“At the end of my second year, I then had to choose which area of art I specifically wanted to focus on. I chose Painting, which was by far the top choice at the time. Bernard Fleetwood-Walker, who was also from Birmingham and graduated from the School of Art himself, was the top tutor and I learned a huge amount from him. I completed two years in the painting school, before doing an ATD (Art Teachers Diploma) in my final year.”
After completing his course at the School of Art in 1953, John was called to do National Service. He was based at Catterick, near Richmond, until 1955. He even won the Regimental Championship for Shooting. He then got married, moved into a flat in Kings Heath and decided to return to the School of Art, alongside raising his two children.
He said: “I had been interested in ceramics for a while at that point, so decided to return to Margaret Street to complete a part-time degree in Ceramics. I was soon asked to start teaching at a few evening classes, which I did even after my I completed my degree in 1957, and three years later in 1960, I was offered the opportunity to become a full-time Ceramics tutor at the School of Art.
“We had many experts who would come in and do classes with the students, and having that level of expertise around us, had a profound impact on both the staff and students work.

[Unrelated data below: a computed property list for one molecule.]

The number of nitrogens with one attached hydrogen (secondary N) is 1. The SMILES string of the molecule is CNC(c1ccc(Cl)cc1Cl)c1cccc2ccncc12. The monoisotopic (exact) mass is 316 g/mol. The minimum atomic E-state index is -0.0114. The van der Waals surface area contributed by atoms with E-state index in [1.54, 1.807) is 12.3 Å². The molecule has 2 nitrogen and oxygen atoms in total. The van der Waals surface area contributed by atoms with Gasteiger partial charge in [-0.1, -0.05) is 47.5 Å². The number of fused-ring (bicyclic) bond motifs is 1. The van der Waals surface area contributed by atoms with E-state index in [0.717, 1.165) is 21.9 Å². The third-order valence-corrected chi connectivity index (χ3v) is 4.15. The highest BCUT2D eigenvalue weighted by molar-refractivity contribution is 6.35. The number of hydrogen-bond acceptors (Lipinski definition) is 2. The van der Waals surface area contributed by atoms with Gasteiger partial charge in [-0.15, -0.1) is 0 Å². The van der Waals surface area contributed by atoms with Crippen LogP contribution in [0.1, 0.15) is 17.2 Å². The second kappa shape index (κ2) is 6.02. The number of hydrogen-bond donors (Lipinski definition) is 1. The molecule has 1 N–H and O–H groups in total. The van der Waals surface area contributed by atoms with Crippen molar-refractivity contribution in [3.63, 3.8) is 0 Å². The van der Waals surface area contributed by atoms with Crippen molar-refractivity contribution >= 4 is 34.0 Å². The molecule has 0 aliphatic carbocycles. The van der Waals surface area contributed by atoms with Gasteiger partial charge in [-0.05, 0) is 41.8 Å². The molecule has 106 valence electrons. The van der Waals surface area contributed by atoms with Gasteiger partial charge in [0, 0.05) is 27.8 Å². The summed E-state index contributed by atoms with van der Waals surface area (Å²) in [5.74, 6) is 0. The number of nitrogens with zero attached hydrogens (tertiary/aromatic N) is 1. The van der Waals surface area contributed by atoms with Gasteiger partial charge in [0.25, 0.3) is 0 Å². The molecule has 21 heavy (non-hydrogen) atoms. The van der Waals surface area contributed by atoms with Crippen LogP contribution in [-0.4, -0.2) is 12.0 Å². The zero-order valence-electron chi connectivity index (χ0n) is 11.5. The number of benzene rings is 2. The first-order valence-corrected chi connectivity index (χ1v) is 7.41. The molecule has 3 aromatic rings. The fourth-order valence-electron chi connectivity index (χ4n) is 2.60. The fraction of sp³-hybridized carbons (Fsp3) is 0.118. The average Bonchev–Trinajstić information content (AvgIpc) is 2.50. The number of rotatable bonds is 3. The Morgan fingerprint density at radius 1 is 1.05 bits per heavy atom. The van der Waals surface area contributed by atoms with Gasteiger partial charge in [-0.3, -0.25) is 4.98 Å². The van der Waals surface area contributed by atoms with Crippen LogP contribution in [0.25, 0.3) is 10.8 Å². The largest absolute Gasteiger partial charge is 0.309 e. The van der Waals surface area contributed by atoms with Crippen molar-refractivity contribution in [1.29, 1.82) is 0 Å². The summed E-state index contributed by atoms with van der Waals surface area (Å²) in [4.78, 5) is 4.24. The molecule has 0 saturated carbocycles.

“But so much was changing all around us. In fact, everything changed in the 60s. The end of compulsory National Service changed so much for young people, and they could focus much more on their passions, whether that be art or music.
“For example, bands like The Beatles probably wouldn’t have existed if they’d have had to complete National Service. They would have had the music kicked out of them! Life for the students I was teaching was a lot different than it had been for me just 10 years beforehand.
“There were also suddenly loads of new developments across Birmingham, and it became much easier to get in and out of the city, so we soon moved to our home in Stone, where we have been since.”
John showed us this painting of Birmingham Botanical Gardens, which he completed in 1952 during his time studying at the School of Art.
Just a few years into his teaching career, John found himself getting offers from other institutions, thanks to his specialist subject.
He said: “At the time, the pottery industry was booming, especially in Stoke-on-Trent and around these ends of Staffordshire. I was invited to attend an interview at Stoke Art College, which is now part of Staffordshire University, to teach Ceramics. Then, in 1981, I was appointed Head of Department of Fine Art, and I remained there until 1991.”